Being organized before a competition is one of Kevin VanDam's keys to success DURING the competition. Photo by Garrick Dixon

We’re now just a week away from starting the 2020 Bass Pro Tour season and I’m neck-deep in prepping, organizing and packing tackle for the first few events.

Each year, I derive a lot of confidence through tackle prep and packing, right here at home. I can’t stress enough how critical time management is in bass tournaments. Anything I can do today that will allow me to make one more cast during a tournament two months from now is a confidence booster.

Sometimes I see guys sitting down during a tournament, digging all through the boat to work on tackle and it makes me crazy! I’m a firm believer that meticulous tackle preparation and organization is a primary foundation for being successful on the water.

With that, here is a bird’s-eye view of my tackle packing process.

Basically, I have three stages that my tackle “flows” through to go from home to the end of my line at a tournament. First is my shop, the second is the truck and the third is the boat.

Everything in its place: Staying organized from your garage to your truck to your boat is a key in being efficient on the water. Photo courtesy Kevin VanDam

It Starts in the Shop

The shop/garage is sort of like the warehouse or storage area for all my tackle and gear. I view it like a library system where I check tackle in and out from the pegs and shelves throughout the year. I’m big on keeping tackle at the shop on pegs so my inventory is readily visible for stock assessment. I don’t like digging through boxes or bins to do inventory. I like being able to look at pegs and immediately see that I might be low on a certain color or size of particular bait. I keep everything stocked to the hilt.

Anything that I commonly use during the season is pegged on the wall in the shop. These tournament staples include all hard baits, spinnerbaits, buzzbaits, frogs, swim jigs, and all terminal tackle. I have my favorite soft plastics pegged as well: all the Strike King Rage collection (craws, creatures, bugs and worms), Ochos, finesse worms, tubes, KVD Hand Pours, Dream Shots, Half Shells, etc.

Beyond that, I have stacks of Plano’s biggest StowAway boxes (7080 XXL) where I house soft plastics I don’t use as often or are more niche specific. For example, bright-colored floating worms for the Carolinas, Junebug colored plastics for Florida or big Rage Swimmers for Texas.  

My tackle management starts in my garage, where I have important items like plastics neatly organized and accessible. Photo courtesy Kevin VanDam

Keeping it Organized on the Road

I often break upcoming tournaments up into legs. For instance, the first leg of the Bass Pro Tour for me will include Eufaula, Okeechobee and Lake Fork. So before I leave, I’ll pack the boat and truck with everything I need for those three events. Eufaula tackle will take precedence in the boat at first, and I’ll pack Okeechobee and Fork options in the truck.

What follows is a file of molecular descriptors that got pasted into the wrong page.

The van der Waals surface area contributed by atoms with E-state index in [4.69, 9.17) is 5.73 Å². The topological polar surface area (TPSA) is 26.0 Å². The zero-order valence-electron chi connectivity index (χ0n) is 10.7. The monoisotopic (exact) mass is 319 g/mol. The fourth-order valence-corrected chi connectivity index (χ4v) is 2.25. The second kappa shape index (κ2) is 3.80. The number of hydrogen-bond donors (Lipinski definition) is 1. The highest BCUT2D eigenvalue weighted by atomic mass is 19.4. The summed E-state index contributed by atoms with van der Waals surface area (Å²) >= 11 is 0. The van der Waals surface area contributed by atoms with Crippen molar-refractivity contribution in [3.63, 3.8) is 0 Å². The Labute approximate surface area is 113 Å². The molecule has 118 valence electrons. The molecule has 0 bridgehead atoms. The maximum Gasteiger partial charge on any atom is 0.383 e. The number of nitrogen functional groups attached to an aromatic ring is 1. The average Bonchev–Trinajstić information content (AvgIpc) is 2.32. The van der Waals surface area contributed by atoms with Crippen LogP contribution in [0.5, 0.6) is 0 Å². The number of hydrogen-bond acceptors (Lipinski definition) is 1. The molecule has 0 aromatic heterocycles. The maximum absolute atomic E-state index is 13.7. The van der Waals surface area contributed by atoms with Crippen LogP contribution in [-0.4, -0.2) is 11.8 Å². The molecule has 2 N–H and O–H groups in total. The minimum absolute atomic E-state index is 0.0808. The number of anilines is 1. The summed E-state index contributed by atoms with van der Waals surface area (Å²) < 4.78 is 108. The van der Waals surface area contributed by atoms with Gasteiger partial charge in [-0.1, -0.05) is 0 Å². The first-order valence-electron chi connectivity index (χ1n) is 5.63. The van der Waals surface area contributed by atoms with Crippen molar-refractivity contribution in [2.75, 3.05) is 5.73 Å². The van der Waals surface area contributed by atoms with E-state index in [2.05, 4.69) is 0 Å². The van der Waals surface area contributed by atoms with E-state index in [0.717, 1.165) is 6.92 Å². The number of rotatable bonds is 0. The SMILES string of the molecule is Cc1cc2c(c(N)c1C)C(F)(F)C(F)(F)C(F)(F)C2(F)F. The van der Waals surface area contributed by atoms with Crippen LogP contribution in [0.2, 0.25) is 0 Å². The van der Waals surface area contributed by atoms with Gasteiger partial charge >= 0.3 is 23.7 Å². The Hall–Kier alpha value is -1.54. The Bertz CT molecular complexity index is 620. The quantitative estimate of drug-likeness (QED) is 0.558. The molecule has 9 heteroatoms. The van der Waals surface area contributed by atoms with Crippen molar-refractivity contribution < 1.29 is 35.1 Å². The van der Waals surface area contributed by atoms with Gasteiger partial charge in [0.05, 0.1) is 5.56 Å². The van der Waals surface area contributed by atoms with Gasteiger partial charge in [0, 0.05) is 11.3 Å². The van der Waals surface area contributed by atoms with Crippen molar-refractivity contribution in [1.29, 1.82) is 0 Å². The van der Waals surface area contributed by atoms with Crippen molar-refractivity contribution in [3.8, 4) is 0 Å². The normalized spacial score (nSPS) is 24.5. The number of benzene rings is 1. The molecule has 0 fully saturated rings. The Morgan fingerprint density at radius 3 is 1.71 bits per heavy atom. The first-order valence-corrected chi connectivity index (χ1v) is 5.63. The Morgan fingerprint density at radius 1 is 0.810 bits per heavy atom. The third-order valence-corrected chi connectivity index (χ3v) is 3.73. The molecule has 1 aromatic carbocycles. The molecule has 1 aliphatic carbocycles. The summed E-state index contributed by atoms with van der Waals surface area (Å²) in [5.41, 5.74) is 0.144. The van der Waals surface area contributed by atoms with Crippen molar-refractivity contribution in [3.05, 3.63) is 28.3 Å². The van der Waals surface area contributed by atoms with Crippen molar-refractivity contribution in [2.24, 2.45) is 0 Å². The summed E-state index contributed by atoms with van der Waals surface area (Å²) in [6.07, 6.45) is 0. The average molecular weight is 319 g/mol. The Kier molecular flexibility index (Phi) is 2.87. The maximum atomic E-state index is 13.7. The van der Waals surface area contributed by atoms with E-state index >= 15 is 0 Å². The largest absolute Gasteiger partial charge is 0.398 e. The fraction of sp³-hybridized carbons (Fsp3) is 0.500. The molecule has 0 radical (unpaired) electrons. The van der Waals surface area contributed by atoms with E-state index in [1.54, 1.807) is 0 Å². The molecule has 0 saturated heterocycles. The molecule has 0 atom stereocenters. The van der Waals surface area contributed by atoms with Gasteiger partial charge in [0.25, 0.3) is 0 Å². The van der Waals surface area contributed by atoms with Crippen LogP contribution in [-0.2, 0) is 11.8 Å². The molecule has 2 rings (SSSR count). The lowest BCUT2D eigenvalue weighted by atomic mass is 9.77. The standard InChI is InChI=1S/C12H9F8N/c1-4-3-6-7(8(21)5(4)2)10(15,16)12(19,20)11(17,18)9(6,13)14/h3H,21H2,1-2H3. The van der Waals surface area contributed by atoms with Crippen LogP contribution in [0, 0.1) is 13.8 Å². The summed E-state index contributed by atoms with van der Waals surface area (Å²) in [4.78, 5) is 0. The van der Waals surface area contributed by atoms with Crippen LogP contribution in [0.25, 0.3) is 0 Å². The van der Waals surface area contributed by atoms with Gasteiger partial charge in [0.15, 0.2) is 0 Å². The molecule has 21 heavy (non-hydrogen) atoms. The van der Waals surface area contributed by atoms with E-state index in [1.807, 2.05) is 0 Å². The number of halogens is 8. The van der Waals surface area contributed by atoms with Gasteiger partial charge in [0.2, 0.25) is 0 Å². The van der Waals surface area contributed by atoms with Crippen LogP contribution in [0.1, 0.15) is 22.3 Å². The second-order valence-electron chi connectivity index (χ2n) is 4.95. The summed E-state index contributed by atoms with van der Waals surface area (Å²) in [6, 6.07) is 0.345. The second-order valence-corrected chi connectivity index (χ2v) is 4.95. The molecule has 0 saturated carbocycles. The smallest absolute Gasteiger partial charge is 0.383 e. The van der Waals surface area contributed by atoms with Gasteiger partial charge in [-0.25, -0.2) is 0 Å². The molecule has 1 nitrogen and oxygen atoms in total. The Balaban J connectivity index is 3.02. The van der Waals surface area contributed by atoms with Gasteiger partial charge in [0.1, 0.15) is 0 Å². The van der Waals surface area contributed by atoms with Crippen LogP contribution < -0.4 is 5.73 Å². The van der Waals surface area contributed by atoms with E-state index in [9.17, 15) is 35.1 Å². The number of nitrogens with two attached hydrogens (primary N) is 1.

For general lure storage in the boat, I still use a lot of Plano’s classic 3700 size StowAway boxes up under the deck. For particular lures that I pack specifically for a certain tournament, I use the new Edge Series boxes. My favorite Edge boxes include the XL Crankbait Box, the Master Plastics Box and the Vibrating Jig Box. Soft plastics for the boat are stored in Plano KVD Speedbag worm files in the back compartments. I’ll often dedicate a whole Speedbag to a category of plastics. At any given time, I carry 10 to 12 Speedbags in the boat.

For tackle storage in the truck, I use Plano’s large Sportsman’s Trunks, which hold dozens of Plano’s 3700 boxes.

Between tournaments, I do a complete tackle overhaul and repack. The goal here is to reduce the bulk of what I don’t need in the boat and replace it with what I do need. This involves a lot of tackle exchange between the boat and truck based on the type of fishery we’re headed to next.

For instance, between Eufaula and Okeechobee, I’ll probably swap some hard bait boxes holding big deep-diving crankbaits and replace them with boxes holding prop baits for Florida. I might pull some of my standard 1/2-ounce flipping jigs boxes and replace them with a box of heavy 1-ounce punching jigs for Okeechobee. For plastics, I might pull my Speedbag of flipping tubes and bulk up on my punching baits like Rage Craws. And you can bet I’ll make room for extra Junebug-colored plastics.

The back of my Toyota Tundra is kept organized by several Plano Sportsman’s Trunks and Plano 3600 tackle boxes. Photo courtesy Kevin VanDam

Avoiding Boat Clutter

Given the vast storage of today’s bass boats, it’s possible to pack a boat full of tackle for the entire season but I don’t do it because of the clutter factor. I want stuff I’m not likely to use out of my way so I can get to the stuff I do need faster. I like for the tackle in my boat to change with the season. By the time we get to the New York leg of the Bass Pro Tour season, the tackle in my boat will be very different than what is packed in there now. And when the season is over, I will bring everything home, clean out the truck and boat and “check” all my tackle back into my “library” at the shop.  

On that thought, if I could offer one tip on packing and organizing tackle, it would be to always put your tackle back away after each day, each tournament and each season. Trust me, putting it away in its proper place is just as important as packing it to begin with. After a bad day on the water or a long tournament, it’s easy to just throw all “that stuff” wherever and go – but that is a bad habit to get into.

Constant tackle management is a discipline that is critical to creating a few extra opportunities each day – opportunities that could make a huge difference in your tournament outcome.